Undercover Angel Strikes Again, page 1
For Chiqui –
for obvious reasons
Kuba Bamber Rocks My Boat
I Make a Decision Based on Fear
I Give an Academy Award Winning Performance
I Discover That Everyone Has a Price
Welcome to Wyndach
Night One and Counting
The Educational Part of Our Trip Begins
War at Wyndach
KUBA BAMBER ROCKS MY BOAT
Mr Palfry, our science teacher, was talking about the class trip.
“We’ll be visiting a region rich in history,” Mr Palfry was saying. “There have been human settlements there for thousands of years. Stone Age … Iron Age … Roman…”
He sounded almost breathless, as though this was all incredibly exciting. But believe me when I say that it wasn’t. It was about as exciting as eating dry oats. If we’d been going somewhere that was rich in fun, like Disneyland Paris, it would have been exciting. But we weren’t going to Disneyland Paris – we were going to some mountain in Wales. I had to struggle to keep my eyes open.
I wasn’t the only one. Most of the class had started nodding off the minute Mr Palfry said “rich in history”. The only exceptions were Kuba Bamber and Archie Spongo. Both Kuba and Archie were new to the country and the school, which probably had something to do with their ability to stay awake during Mr Palfry’s pep talk. Archie’s English wasn’t great, so he always paid attention in class, but Kuba, whose English was better than mine, always paid attention because she was a model student.
And then Mr Palfry got to what he obviously thought was the best part.
“Not only have there been settlements at Wyndach for thousands of years,” he gushed, “but it’s an unspoilt wilderness that will give us the rare opportunity to study some of the indigenous flora and fauna that are sadly gone from much of the British Isles.”
Archie Spongo raised his hand.
Mr Palfry raised an eyebrow. He seemed surprised to discover that someone other than Kuba was still awake.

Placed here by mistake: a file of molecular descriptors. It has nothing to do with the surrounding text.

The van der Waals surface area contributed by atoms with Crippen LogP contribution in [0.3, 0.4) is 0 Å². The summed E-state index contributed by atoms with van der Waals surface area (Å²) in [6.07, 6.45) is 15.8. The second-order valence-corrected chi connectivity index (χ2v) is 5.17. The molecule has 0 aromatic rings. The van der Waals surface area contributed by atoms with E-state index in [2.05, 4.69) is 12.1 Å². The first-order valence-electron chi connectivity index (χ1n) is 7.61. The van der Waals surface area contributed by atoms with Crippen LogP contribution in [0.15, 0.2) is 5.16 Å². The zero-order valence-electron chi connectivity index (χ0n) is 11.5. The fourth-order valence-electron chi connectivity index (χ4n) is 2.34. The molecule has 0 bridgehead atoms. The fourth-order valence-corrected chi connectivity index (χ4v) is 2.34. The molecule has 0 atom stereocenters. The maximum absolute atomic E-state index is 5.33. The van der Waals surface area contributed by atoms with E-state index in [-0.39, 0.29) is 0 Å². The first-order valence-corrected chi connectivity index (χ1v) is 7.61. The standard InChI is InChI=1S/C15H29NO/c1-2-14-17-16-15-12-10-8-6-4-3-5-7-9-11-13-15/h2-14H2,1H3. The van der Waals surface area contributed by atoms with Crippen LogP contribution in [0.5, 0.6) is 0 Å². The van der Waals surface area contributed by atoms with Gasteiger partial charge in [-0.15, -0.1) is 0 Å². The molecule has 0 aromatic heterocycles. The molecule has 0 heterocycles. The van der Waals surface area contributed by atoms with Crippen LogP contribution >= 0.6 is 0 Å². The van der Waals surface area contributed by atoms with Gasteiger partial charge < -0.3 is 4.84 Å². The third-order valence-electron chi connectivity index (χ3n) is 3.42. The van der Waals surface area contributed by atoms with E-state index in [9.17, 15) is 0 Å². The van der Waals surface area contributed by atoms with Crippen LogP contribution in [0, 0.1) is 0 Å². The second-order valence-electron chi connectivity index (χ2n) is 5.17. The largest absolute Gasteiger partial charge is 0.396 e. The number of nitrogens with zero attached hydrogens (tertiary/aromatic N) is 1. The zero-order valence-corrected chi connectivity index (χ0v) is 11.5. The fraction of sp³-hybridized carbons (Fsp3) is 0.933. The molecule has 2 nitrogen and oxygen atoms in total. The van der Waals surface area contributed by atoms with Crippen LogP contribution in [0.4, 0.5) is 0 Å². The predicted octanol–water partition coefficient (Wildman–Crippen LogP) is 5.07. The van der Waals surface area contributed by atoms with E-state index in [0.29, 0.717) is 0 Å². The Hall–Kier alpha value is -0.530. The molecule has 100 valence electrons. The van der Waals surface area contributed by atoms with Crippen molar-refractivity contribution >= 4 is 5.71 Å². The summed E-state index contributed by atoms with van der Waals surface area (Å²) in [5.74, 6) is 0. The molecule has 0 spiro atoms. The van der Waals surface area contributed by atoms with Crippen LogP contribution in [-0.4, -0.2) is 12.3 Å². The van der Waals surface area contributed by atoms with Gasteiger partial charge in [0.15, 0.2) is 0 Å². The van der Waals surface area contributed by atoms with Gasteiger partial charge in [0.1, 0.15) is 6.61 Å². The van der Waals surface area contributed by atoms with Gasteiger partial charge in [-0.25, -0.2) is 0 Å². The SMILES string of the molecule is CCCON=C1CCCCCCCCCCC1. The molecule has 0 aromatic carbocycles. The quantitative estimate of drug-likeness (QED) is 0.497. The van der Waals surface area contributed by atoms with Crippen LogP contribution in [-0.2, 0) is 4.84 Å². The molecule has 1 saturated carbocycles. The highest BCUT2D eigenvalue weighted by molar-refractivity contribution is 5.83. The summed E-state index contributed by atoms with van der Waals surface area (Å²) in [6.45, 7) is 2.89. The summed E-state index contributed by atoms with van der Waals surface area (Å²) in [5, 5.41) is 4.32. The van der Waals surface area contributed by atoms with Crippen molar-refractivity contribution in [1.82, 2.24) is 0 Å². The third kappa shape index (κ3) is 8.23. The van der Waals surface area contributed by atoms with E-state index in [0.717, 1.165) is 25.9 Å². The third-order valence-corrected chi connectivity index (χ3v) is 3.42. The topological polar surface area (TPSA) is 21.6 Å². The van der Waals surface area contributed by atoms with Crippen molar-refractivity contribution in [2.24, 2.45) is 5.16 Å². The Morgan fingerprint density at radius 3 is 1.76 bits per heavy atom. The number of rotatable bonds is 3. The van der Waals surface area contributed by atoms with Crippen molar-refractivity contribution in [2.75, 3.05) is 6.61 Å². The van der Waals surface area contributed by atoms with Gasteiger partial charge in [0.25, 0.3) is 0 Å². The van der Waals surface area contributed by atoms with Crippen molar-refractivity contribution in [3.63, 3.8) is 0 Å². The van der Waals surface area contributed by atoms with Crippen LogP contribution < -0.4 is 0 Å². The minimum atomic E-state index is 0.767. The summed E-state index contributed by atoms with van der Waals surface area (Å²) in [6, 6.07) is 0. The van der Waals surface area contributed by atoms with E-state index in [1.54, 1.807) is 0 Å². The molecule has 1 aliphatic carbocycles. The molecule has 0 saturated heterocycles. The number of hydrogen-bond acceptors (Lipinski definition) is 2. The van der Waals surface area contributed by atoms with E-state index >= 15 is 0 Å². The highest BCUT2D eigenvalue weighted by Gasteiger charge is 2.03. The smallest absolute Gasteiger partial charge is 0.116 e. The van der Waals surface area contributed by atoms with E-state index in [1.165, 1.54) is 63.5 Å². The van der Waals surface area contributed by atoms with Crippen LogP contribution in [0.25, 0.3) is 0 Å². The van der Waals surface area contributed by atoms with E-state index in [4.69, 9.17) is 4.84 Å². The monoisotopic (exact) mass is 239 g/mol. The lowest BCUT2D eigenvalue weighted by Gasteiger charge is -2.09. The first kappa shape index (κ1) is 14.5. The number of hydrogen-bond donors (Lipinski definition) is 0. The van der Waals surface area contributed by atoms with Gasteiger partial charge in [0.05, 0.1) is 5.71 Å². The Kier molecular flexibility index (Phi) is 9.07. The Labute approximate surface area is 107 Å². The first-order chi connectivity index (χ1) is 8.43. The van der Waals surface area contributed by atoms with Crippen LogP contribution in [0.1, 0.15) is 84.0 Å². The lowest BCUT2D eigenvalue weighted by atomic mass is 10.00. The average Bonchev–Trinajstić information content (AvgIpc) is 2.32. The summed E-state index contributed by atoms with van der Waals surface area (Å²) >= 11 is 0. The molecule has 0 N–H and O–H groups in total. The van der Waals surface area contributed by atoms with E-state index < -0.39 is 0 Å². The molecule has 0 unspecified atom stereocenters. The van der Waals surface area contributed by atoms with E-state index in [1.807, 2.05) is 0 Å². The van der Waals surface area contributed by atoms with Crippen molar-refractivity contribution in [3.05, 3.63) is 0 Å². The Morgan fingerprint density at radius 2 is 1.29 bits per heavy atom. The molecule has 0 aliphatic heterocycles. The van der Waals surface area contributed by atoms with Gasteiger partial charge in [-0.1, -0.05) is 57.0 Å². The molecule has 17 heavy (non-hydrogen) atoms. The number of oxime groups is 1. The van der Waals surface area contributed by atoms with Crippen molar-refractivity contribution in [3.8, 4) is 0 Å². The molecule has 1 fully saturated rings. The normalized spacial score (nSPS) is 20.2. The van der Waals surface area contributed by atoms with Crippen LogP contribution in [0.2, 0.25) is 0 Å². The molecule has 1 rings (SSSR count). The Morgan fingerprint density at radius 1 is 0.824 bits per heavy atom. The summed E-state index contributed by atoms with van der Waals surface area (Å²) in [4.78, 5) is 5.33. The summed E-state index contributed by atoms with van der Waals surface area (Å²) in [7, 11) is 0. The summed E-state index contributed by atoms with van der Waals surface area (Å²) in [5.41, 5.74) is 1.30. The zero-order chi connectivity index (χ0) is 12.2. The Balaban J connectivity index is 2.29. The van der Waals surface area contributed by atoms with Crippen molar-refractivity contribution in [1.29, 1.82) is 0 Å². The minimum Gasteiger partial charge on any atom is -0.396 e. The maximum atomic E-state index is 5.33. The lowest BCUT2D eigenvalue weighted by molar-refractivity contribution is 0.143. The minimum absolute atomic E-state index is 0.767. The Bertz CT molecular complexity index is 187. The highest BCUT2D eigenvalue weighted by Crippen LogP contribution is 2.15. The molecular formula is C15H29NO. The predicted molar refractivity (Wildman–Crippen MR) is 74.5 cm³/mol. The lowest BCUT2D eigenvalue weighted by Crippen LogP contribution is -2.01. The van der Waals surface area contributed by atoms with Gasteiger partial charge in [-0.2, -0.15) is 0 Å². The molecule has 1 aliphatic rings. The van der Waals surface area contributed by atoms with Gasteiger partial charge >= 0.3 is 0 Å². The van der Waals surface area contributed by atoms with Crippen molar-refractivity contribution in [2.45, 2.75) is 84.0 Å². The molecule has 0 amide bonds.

Archie smiled. Archie always smiled when he was nervous. He smiled most of the time.
“Excuse me, Mr Palfry,” said Archie. He had a heavy accent that made it sound as if he was talking through a mouthful of wet bread. “But what does ‘indigenous’ mean? Is it like a disease?”
Eddie Kilgour woke up first. He started gasping with laughter, and then almost everybody else joined in.
“No, Archie,” said Mr Palfry loudly. “No, it isn’t a disease. Would someone like to tell Archie what ‘indigenous’ means?” His eyes moved round the room and stopped. “Eddie?”
Behind me Kuba finally laughed, and it was definitely at Eddie, not with him.
Eddie looked over and glowered. But it wasn’t Kuba he was glowering at, of course. It was me. Kuba was not only a model student, she was also sweet and shy. Even Eddie thought she was a total angel. It would never occur to him that Kuba would laugh at him like that; so it had to be me.
That sort of thing had been happening a lot lately. It happened in science, it happened in English, it happened in maths, it happened in the playground, it happened in the cafeteria. If there was the slightest chance of getting Eddie in trouble, someone did. But even though that someone was always Kuba, she always made it look as if that someone was me.
I turned round to do a little glowering of my own in Kuba’s direction. She didn’t so much as blink. Maybe I’m slow, but it was the first time I realized that she was doing it on purpose. For some reason Kuba Bamber was deliberately rocking my boat.